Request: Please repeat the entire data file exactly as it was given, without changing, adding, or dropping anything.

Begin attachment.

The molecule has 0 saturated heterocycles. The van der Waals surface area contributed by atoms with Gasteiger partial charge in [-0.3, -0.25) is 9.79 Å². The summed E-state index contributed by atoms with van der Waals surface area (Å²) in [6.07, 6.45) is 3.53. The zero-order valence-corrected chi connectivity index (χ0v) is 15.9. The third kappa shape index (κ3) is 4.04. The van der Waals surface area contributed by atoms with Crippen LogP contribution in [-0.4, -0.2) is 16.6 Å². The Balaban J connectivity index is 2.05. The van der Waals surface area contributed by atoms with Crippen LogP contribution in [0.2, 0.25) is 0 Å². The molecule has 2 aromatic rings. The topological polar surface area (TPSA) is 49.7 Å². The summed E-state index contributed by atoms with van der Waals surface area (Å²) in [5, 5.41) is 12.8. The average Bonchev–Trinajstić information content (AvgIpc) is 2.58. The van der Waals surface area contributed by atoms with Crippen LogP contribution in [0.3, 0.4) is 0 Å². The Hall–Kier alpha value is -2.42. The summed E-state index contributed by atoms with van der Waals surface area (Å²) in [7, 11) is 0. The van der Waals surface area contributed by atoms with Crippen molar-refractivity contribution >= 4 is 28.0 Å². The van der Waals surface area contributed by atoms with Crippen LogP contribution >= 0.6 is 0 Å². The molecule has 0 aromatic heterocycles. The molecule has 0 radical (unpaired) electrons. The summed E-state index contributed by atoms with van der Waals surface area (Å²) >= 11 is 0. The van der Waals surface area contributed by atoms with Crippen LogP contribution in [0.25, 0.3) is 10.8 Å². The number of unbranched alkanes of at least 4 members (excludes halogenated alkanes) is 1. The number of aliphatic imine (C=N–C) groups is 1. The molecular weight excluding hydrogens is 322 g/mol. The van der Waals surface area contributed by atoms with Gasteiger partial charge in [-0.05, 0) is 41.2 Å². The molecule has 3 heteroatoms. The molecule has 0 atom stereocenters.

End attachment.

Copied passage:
The molecule has 0 saturated heterocycles. The van der Waals surface area contributed by atoms with Gasteiger partial charge in [-0.3, -0.25) is 9.79 Å². The summed E-state index contributed by atoms with van der Waals surface area (Å²) in [6.07, 6.45) is 3.53. The zero-order valence-corrected chi connectivity index (χ0v) is 15.9. The third kappa shape index (κ3) is 4.04. The van der Waals surface area contributed by atoms with Crippen LogP contribution in [-0.4, -0.2) is 16.6 Å². The Balaban J connectivity index is 2.05. The van der Waals surface area contributed by atoms with Crippen LogP contribution in [0.2, 0.25) is 0 Å². The molecule has 2 aromatic rings. The topological polar surface area (TPSA) is 49.7 Å². The summed E-state index contributed by atoms with van der Waals surface area (Å²) in [5, 5.41) is 12.8. The average Bonchev–Trinajstić information content (AvgIpc) is 2.58. The van der Waals surface area contributed by atoms with Crippen LogP contribution in [0.3, 0.4) is 0 Å². The Hall–Kier alpha value is -2.42. The summed E-state index contributed by atoms with van der Waals surface area (Å²) in [7, 11) is 0. The van der Waals surface area contributed by atoms with Crippen molar-refractivity contribution >= 4 is 28.0 Å². The van der Waals surface area contributed by atoms with Crippen LogP contribution >= 0.6 is 0 Å². The molecule has 0 aromatic heterocycles. The molecule has 0 radical (unpaired) electrons. The summed E-state index contributed by atoms with van der Waals surface area (Å²) >= 11 is 0. The van der Waals surface area contributed by atoms with Crippen LogP contribution in [0.25, 0.3) is 10.8 Å². The number of unbranched alkanes of at least 4 members (excludes halogenated alkanes) is 1. The number of aliphatic imine (C=N–C) groups is 1. The molecular weight excluding hydrogens is 322 g/mol. The van der Waals surface area contributed by atoms with Gasteiger partial charge in [-0.05, 0) is 41.2 Å². The molecule has 3 heteroatoms. The molecule has 0 atom stereocenters.